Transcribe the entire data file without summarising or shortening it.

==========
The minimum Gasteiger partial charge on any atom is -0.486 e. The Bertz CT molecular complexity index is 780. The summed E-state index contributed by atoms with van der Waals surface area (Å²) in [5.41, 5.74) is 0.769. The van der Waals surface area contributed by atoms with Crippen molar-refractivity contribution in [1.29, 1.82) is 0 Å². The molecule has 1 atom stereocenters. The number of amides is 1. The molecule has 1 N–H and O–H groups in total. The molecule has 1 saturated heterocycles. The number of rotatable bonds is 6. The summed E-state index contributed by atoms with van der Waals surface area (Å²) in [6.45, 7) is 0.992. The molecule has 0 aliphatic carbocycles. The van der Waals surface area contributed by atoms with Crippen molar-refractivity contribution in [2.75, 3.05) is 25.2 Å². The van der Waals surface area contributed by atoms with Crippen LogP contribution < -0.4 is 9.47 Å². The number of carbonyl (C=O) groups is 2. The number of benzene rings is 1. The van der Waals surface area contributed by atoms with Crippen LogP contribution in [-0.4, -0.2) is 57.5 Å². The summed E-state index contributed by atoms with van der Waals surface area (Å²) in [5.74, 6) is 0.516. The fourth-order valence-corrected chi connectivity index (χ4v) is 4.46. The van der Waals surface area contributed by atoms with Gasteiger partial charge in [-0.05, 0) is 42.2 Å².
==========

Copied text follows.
The minimum Gasteiger partial charge on any atom is -0.486 e. The Bertz CT molecular complexity index is 780. The summed E-state index contributed by atoms with van der Waals surface area (Å²) in [5.41, 5.74) is 0.769. The van der Waals surface area contributed by atoms with Crippen molar-refractivity contribution in [1.29, 1.82) is 0 Å². The molecule has 1 atom stereocenters. The number of amides is 1. The molecule has 1 N–H and O–H groups in total. The molecule has 1 saturated heterocycles. The number of rotatable bonds is 6. The summed E-state index contributed by atoms with van der Waals surface area (Å²) in [6.45, 7) is 0.992. The molecule has 0 aliphatic carbocycles. The van der Waals surface area contributed by atoms with Crippen molar-refractivity contribution in [2.75, 3.05) is 25.2 Å². The van der Waals surface area contributed by atoms with Crippen LogP contribution < -0.4 is 9.47 Å². The number of carbonyl (C=O) groups is 2. The number of benzene rings is 1. The van der Waals surface area contributed by atoms with Crippen LogP contribution in [-0.4, -0.2) is 57.5 Å². The summed E-state index contributed by atoms with van der Waals surface area (Å²) in [5.74, 6) is 0.516. The fourth-order valence-corrected chi connectivity index (χ4v) is 4.46. The van der Waals surface area contributed by atoms with Gasteiger partial charge in [-0.05, 0) is 42.2 Å².